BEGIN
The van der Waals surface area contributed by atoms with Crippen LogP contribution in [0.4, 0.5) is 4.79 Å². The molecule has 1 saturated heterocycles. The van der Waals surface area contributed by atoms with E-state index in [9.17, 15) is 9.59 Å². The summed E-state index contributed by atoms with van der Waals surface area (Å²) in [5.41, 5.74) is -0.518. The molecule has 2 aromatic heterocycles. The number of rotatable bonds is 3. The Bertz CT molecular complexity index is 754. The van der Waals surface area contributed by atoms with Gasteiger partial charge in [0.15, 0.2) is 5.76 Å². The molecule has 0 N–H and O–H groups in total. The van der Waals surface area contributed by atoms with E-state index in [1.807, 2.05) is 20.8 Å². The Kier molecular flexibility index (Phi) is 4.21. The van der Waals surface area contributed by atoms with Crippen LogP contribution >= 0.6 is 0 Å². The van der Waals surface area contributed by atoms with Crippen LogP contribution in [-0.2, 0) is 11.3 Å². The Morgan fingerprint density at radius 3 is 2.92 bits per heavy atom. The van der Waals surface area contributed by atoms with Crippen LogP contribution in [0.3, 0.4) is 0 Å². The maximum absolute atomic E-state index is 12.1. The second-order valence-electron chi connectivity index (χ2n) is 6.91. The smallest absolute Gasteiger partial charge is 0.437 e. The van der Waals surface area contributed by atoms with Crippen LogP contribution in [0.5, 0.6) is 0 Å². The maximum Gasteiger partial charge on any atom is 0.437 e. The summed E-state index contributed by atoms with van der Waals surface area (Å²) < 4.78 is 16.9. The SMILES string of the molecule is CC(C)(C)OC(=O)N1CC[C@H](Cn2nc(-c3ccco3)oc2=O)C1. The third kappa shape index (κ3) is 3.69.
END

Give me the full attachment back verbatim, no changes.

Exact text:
The van der Waals surface area contributed by atoms with Crippen LogP contribution in [0.4, 0.5) is 4.79 Å². The molecule has 1 saturated heterocycles. The van der Waals surface area contributed by atoms with E-state index in [9.17, 15) is 9.59 Å². The summed E-state index contributed by atoms with van der Waals surface area (Å²) in [5.41, 5.74) is -0.518. The molecule has 2 aromatic heterocycles. The number of rotatable bonds is 3. The Bertz CT molecular complexity index is 754. The van der Waals surface area contributed by atoms with Gasteiger partial charge in [0.15, 0.2) is 5.76 Å². The molecule has 0 N–H and O–H groups in total. The van der Waals surface area contributed by atoms with E-state index in [1.807, 2.05) is 20.8 Å². The Kier molecular flexibility index (Phi) is 4.21. The van der Waals surface area contributed by atoms with Crippen LogP contribution >= 0.6 is 0 Å². The van der Waals surface area contributed by atoms with Crippen LogP contribution in [-0.2, 0) is 11.3 Å². The Morgan fingerprint density at radius 3 is 2.92 bits per heavy atom. The van der Waals surface area contributed by atoms with Crippen LogP contribution in [0.3, 0.4) is 0 Å². The maximum absolute atomic E-state index is 12.1. The second-order valence-electron chi connectivity index (χ2n) is 6.91. The smallest absolute Gasteiger partial charge is 0.437 e. The van der Waals surface area contributed by atoms with Crippen LogP contribution in [0.5, 0.6) is 0 Å². The maximum Gasteiger partial charge on any atom is 0.437 e. The summed E-state index contributed by atoms with van der Waals surface area (Å²) < 4.78 is 16.9. The SMILES string of the molecule is CC(C)(C)OC(=O)N1CC[C@H](Cn2nc(-c3ccco3)oc2=O)C1. The third kappa shape index (κ3) is 3.69.